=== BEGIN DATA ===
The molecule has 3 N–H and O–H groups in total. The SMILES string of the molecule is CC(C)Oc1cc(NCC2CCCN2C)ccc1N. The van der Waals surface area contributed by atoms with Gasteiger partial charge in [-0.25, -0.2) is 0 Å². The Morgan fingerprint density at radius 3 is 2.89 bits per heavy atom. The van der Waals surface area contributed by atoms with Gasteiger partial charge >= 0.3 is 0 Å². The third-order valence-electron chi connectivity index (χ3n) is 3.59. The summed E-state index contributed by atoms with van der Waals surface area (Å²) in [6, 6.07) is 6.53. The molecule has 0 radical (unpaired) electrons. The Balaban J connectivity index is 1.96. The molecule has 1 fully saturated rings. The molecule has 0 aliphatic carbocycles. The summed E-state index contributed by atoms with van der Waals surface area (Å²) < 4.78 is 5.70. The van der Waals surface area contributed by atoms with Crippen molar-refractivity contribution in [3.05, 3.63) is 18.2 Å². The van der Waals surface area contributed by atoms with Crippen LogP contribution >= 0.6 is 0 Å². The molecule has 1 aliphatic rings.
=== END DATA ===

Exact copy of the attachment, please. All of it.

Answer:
The molecule has 3 N–H and O–H groups in total. The SMILES string of the molecule is CC(C)Oc1cc(NCC2CCCN2C)ccc1N. The van der Waals surface area contributed by atoms with Gasteiger partial charge in [-0.25, -0.2) is 0 Å². The Morgan fingerprint density at radius 3 is 2.89 bits per heavy atom. The van der Waals surface area contributed by atoms with Gasteiger partial charge >= 0.3 is 0 Å². The third-order valence-electron chi connectivity index (χ3n) is 3.59. The summed E-state index contributed by atoms with van der Waals surface area (Å²) in [6, 6.07) is 6.53. The molecule has 0 radical (unpaired) electrons. The Balaban J connectivity index is 1.96. The molecule has 1 fully saturated rings. The molecule has 0 aliphatic carbocycles. The summed E-state index contributed by atoms with van der Waals surface area (Å²) < 4.78 is 5.70. The van der Waals surface area contributed by atoms with Crippen molar-refractivity contribution in [3.05, 3.63) is 18.2 Å². The van der Waals surface area contributed by atoms with Crippen LogP contribution >= 0.6 is 0 Å². The molecule has 1 aliphatic rings.